Joe Mariani, a handsome 25-year-old, passed away on February 14, 1922 and was buried in Forest Home Cemetery. His grave was marked with an impressive granite headstone. It’s only sixteen inches tall but skillfully decorated. Joe’s features can be seen in an oval porcelain portrait. Above this is the insignia of the Industrial Workers of the World (IWW). The inscriptions are in Italian and end with the words, “I Campagni OMP.”
Joe would never have come to my attention, if it hadn’t been for “Cemetery John” Martine. John is a Maywood resident, who belongs to the Association of Gravestone Studies (AGS). During one of his frequent strolls through Forest Home, John found Joe’s headstone had toppled from its base. He contacted his colleague, Ta Mara Conde, a national expert in gravestone restoration.
Ta Mara is President of Historic Gravestone Services in New Salem, Mass. For fifteen years, she has made a good living fixing headstones in historic New England cemeteries. She happened to be “nearby” restoring stones in Ohio when she got the call and agreed to re-set Joe’s stone for free. Historical society member Mark Rogovin provided Ta Mara with lodging and garage space for her pick-up.
The bed of her truck was loaded with the tools of Ta Mara’s trade: shovel, level, a lift for large stones and a milk crate for sifting dirt. Ta Mara was drawn to cemetery conservation by a childhood tragedy. When she was five, her 19-year-old brother, Bill Bachman, was killed in an auto accident, while on leave from Vietnam. “First we got a box from Bill, then we got Bill in a box,” she said.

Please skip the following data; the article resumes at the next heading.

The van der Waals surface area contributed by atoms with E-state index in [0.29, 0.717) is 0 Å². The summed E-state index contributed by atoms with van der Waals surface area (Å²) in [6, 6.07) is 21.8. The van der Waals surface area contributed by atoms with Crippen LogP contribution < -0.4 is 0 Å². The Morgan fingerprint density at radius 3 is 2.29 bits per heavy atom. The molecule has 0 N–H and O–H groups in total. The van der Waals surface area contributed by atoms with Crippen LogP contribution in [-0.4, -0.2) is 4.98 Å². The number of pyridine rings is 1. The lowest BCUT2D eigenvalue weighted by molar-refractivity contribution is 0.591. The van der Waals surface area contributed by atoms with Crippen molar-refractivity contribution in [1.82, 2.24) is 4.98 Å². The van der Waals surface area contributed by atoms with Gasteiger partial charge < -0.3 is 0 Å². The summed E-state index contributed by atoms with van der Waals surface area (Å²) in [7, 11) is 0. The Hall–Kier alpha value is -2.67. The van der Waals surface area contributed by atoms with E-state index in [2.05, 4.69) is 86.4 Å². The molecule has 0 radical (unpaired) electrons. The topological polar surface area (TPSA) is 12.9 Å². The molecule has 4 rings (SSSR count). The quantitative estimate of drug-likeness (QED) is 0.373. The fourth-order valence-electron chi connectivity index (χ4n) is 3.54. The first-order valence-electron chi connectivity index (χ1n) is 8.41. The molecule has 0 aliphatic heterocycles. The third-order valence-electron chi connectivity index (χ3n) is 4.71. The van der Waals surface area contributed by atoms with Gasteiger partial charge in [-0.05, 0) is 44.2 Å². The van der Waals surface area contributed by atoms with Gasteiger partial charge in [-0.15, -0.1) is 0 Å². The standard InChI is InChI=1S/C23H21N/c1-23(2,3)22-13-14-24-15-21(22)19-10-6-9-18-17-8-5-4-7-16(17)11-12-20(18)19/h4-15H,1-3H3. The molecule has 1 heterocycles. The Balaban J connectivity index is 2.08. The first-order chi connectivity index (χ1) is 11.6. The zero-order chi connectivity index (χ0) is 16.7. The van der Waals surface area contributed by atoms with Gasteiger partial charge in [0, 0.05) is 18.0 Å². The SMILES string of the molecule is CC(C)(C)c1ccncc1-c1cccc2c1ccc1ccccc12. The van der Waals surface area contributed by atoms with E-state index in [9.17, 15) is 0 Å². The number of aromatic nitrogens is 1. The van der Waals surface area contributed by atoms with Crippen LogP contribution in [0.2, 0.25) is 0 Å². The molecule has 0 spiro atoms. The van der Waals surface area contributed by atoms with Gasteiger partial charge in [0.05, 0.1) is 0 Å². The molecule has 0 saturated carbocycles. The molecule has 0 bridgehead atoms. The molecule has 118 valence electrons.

Ta Mara accompanied her inconsolable mother on daily visits to Bill’s grave. The little girl became very comfortable in cemeteries. After studying art and history, she saw cemeteries as “museums.” She learned, however, that the elements take a toll on the collection. The stones can be toppled by freeze-thaw cycles, tree roots and of course, vandals.
Last week, Ta Mara spent five hours re-setting Joe’s stone. The biggest job was removing the headstone’s foundation stone. This stone was so large and heavy, cemetery workers used a backhoe to lift it. Ta Mara laid down a level bed of sand before the stone was returned to its resting place. She then mixed mortar and secured the headstone to the foundation.
“Cemetery John” watched the whole process. He had also developed interest in cemeteries at a young age. While some families might head to Disneyworld, John’s family visited cemeteries on their family vacations. He met Ta Mara eleven years ago at an AGS conference in Savannah, Ga.
Now that Joe’s headstone has been re-set, an air of mystery still lingers. John Martine could not decipher the inscriptions on the stone. I did some digging by contacting labor historian, William LeFever, at Wayne State University. He couldn’t find anything on Joe because the government seized the IWW’s membership rolls in 1919 and later destroyed them.
At the IWW website, there was a brief note about Joe. He reportedly joined the labor union, “At a time when being a member of the IWW could result in a prison sentence.” So, our man in Forest Home was no regular Joe. I say we should leave no stone unturned until we find out who he was.